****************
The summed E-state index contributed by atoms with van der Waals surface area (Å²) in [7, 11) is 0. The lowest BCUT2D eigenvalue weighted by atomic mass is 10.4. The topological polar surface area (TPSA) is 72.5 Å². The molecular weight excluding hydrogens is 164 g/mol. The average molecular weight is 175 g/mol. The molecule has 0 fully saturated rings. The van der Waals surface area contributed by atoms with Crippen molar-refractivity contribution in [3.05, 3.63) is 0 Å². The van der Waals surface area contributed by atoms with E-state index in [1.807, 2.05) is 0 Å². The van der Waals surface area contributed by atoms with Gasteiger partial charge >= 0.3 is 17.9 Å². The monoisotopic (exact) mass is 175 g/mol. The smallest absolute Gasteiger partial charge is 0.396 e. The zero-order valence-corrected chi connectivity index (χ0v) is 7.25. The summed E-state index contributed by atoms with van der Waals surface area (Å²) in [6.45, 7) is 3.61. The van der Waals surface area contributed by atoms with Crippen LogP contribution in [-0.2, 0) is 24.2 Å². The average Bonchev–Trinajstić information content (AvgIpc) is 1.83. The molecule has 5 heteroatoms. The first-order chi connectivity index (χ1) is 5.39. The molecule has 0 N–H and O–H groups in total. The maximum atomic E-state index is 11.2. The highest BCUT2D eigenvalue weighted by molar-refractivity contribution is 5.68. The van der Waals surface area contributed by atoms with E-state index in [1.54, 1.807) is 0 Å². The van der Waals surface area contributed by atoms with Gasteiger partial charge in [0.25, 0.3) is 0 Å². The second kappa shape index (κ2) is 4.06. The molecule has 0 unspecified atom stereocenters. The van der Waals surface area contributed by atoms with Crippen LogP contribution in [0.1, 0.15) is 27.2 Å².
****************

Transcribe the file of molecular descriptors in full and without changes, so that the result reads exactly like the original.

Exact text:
The summed E-state index contributed by atoms with van der Waals surface area (Å²) in [7, 11) is 0. The lowest BCUT2D eigenvalue weighted by atomic mass is 10.4. The topological polar surface area (TPSA) is 72.5 Å². The molecular weight excluding hydrogens is 164 g/mol. The average molecular weight is 175 g/mol. The molecule has 0 fully saturated rings. The van der Waals surface area contributed by atoms with Crippen molar-refractivity contribution in [3.05, 3.63) is 0 Å². The van der Waals surface area contributed by atoms with E-state index in [1.807, 2.05) is 0 Å². The van der Waals surface area contributed by atoms with Gasteiger partial charge >= 0.3 is 17.9 Å². The monoisotopic (exact) mass is 175 g/mol. The smallest absolute Gasteiger partial charge is 0.396 e. The zero-order valence-corrected chi connectivity index (χ0v) is 7.25. The summed E-state index contributed by atoms with van der Waals surface area (Å²) in [6.45, 7) is 3.61. The van der Waals surface area contributed by atoms with Crippen LogP contribution in [-0.2, 0) is 24.2 Å². The average Bonchev–Trinajstić information content (AvgIpc) is 1.83. The molecule has 5 heteroatoms. The first-order chi connectivity index (χ1) is 5.39. The molecule has 0 N–H and O–H groups in total. The maximum atomic E-state index is 11.2. The highest BCUT2D eigenvalue weighted by molar-refractivity contribution is 5.68. The van der Waals surface area contributed by atoms with E-state index in [1.54, 1.807) is 0 Å². The van der Waals surface area contributed by atoms with Gasteiger partial charge in [0.25, 0.3) is 0 Å². The second kappa shape index (κ2) is 4.06. The molecule has 0 unspecified atom stereocenters. The van der Waals surface area contributed by atoms with Crippen LogP contribution in [0.1, 0.15) is 27.2 Å².